I agree with Tex that plenty of the people who are going to get hurt by this are those who have gone down a rabbit hole of misinformation but I likewise don't think that outweighs the need to make vaccinations in certain industries mandatory.

Ultimately restrictions on unvaccinated people will ease and it will only be a few industries where vaccination is mandatory.
 

Tex

Jim Lenehan (48)
It's got some sense attached to it!


During an expedition to the Antarctic, Russian surgeon Leonid Rogozov became seriously ill. He needed an operation - and as the only doctor on the team, he realised he would have to do it himself.

As the polar winter rolled in, 27-year-old Leonid Rogozov started to feel tired, weak and nauseous. Later, a strong pain developed down the right side of his abdomen.

"Being a surgeon, he had no difficulty in diagnosing acute appendicitis," says his son, Vladislav. "It was a condition he'd operated on many times, and in the civilised world it's a routine operation. But unfortunately he didn't find himself in the civilised world - instead he was in the middle of a polar wasteland."
 

cyclopath

Stirling Mortlock (74)
Staff member
It's got some sense attached to it!


During an expedition to the Antarctic, Russian surgeon Leonid Rogozov became seriously ill. He needed an operation - and as the only doctor on the team, he realised he would have to do it himself.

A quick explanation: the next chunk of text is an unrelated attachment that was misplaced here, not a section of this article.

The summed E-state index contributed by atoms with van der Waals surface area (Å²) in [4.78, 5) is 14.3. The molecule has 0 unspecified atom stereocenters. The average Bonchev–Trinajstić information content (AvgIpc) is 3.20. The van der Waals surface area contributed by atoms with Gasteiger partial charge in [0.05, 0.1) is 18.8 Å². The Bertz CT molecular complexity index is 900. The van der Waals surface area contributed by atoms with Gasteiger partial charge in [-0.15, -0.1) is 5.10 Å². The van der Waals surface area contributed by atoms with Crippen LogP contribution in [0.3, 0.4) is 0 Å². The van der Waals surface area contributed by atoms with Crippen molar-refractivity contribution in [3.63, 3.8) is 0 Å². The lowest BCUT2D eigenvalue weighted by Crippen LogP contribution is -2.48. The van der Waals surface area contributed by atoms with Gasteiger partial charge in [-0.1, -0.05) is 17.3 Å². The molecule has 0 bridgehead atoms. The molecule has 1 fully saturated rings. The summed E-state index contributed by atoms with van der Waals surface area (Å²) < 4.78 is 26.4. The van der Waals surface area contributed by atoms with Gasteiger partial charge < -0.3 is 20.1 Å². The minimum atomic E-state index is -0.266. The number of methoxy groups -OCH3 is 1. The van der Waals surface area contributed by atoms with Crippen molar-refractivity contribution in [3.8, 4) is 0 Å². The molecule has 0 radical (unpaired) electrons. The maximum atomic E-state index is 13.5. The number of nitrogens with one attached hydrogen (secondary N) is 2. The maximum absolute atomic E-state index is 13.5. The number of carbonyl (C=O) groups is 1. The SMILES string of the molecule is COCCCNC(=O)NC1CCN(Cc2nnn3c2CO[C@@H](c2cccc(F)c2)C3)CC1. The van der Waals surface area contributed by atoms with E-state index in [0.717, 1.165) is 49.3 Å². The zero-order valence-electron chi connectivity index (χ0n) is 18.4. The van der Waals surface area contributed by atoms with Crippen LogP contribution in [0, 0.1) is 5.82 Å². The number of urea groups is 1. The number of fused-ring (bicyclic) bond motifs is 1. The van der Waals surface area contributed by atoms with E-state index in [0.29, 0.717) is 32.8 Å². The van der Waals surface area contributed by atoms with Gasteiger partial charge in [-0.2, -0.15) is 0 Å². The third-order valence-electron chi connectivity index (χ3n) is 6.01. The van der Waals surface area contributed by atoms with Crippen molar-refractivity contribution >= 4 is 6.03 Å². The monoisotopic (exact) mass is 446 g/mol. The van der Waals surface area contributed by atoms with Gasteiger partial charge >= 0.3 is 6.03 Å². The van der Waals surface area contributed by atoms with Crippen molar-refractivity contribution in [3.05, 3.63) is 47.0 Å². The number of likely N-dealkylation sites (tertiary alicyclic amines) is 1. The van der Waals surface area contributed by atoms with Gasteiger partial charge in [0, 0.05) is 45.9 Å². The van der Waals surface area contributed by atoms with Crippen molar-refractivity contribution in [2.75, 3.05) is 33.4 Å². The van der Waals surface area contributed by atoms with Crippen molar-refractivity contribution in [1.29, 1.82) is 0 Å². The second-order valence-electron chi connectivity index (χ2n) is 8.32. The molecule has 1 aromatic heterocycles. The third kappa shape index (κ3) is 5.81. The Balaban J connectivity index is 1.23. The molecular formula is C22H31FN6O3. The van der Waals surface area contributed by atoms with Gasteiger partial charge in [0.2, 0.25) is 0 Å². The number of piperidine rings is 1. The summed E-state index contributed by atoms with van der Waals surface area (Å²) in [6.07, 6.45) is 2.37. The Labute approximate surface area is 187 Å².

As the polar winter rolled in, 27-year-old Leonid Rogozov started to feel tired, weak and nauseous. Later, a strong pain developed down the right side of his abdomen.

"Being a surgeon, he had no difficulty in diagnosing acute appendicitis," says his son, Vladislav. "It was a condition he'd operated on many times, and in the civilised world it's a routine operation. But unfortunately he didn't find himself in the civilised world - instead he was in the middle of a polar wasteland."
Polar wasteland....He'd be used to that coming from Russia.
I know a bloke who did his own vasectomy. Probably best that he would no longer pass on that type of reasoning.
 

Lindommer

Steve Williams (59)
Not according to Dean from the Fair Work Commission. If his opinion gathers any purchase in the debate, mandatory vaccines in the workplace will not occur.
He explicitly states that
Safe Work Australia has publicly stated that “most employers will not need to make vaccinations mandatory to meet their [health and safety] obligations”.
Mandatory COVID vaccinations, however, cannot be justified in almost every workplace in Australia.

ff, best to be spot on with all facts when arguing your legal corner. Read here:

Lyndall Dean appointed to Fair Work Commission - Ministers

 
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Teh Other Dave

Alan Cameron (40)
It's got some sense attached to it!